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How does Narcan/Naloxone work to Stop an Overdose?

How does Narcan/Naloxone work to Stop an Overdose - woman helping unconscious manNaloxone, sold under the brand name Narcan, was developed by Jack Fishman and Mozes Lewenstien in 1961.

It was approved by the Food and Drug Administration in 1971, and is listed on the World Health Organization’s List of Essential Medicines under the subtitle “Antidotes and other substances used in poisonings.” It is the antidote for opioid overdose.

Narcan can be administered through a pre-filled intramuscular injection, intravenous injection, or a nasal spray. The most commonly used is the intramuscular injection into the arm or thigh with a larger type syringe that can go through clothing in emergency situations (which all are, if naloxone is being used). The dose works within minutes and lasts anywhere from 30 minutes to 90 minutes. A person who has been given a dose of naloxone should be closely observed for at least a few hours.

When someone puts an opioid such as heroin or narcotic pain killers into their system, the opioid latches on to receptors in the brain. The drug then opens and closes the receptor “lock” causing a plethora of biochemistry within that cell. This is what makes someone feel high, and eventually causes addiction. When the level of opioids is too much for the bodily system and the brain receptors to handle, the brain essentially gets flooded and shuts down breathing and the heart rate. When naloxone is administered, it latches on to the same opioid receptors, blocking the the opioid’s access to it. The process happens quickly and brings a person out of an overdose because no more opioid drug can get into these receptors in the brain.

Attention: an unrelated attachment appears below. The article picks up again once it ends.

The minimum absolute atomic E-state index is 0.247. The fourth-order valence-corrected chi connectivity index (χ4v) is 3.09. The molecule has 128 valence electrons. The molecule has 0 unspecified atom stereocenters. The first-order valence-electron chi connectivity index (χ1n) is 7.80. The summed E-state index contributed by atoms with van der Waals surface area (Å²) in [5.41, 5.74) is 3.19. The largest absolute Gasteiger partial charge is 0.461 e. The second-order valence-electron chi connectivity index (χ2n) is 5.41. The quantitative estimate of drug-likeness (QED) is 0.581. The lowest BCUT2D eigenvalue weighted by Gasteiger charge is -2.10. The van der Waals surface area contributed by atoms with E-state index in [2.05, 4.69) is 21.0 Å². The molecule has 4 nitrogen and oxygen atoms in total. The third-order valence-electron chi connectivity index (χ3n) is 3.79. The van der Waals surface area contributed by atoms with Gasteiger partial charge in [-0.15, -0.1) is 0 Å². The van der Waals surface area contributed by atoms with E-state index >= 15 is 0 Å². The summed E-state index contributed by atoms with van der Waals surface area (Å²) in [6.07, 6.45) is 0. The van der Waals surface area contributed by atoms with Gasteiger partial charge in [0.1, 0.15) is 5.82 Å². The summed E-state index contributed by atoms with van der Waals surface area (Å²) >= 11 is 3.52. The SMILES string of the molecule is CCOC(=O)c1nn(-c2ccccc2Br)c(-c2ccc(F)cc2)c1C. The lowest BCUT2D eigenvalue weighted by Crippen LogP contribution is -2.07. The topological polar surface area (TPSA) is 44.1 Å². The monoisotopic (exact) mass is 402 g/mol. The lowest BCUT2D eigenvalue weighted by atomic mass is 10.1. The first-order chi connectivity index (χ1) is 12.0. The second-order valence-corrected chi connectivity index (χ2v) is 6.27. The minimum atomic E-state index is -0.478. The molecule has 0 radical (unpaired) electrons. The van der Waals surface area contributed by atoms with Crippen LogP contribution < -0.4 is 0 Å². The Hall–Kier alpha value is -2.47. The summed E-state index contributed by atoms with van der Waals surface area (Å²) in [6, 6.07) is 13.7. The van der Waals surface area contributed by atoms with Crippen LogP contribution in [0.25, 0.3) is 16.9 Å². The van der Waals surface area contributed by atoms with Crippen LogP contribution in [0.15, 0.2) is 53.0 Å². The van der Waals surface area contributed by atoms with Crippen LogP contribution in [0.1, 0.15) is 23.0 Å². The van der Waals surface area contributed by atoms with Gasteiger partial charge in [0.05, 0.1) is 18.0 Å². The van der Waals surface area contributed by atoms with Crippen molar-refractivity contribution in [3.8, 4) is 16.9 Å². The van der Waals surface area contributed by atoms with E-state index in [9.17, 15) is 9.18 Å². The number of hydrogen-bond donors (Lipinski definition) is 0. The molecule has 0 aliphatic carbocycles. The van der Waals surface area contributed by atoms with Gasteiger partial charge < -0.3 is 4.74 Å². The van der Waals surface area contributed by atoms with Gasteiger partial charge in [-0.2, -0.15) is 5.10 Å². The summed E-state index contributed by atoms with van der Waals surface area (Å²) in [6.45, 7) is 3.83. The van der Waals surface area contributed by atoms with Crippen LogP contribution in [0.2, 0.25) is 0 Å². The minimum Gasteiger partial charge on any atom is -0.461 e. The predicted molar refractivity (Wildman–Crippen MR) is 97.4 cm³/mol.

Heroin or other opioids can last longer in the system than naloxone, and after thirty to forty-five minutes, the overdose process can continue when the opioids begin to get into the brain receptors once again as the naloxone is wearing off. This is why naloxone may not be a “one and done” dose for overdose reversal. The person must be monitored. If someone has just been given naloxone and shows no signs of improvement in breathing or blueness of lips and limbs, it can be given repeatedly every 2-3 minutes until there are signs of overdose reversal.

Another reason to keep an eye on someone who has overdosed and has been given naloxone is that it may put them into opioid withdrawal.

Signs of opioid withdrawal include:

  • Profuse sweating
  • Vomiting
  • Diarrhea
  • General uncomfortableness
  • Heart attack

Medical help should always be called immediately after administering naloxone. Like any other drug a tolerance can be built up to naloxone, so it is difficult to know how much is necessary to save a life.

If you or a loved one need addiction help, contact our confidential helpline at (888) 989-9690.

References:

Naloxone Injection. MedilinePlus. Trusted Information for You. http://www.nlm.nih.gov/medlineplus/druginfo/meds

WHO Model Lists of Essential Medicines. http://www.who.int/medicines/publications/essentialmedicines/en/

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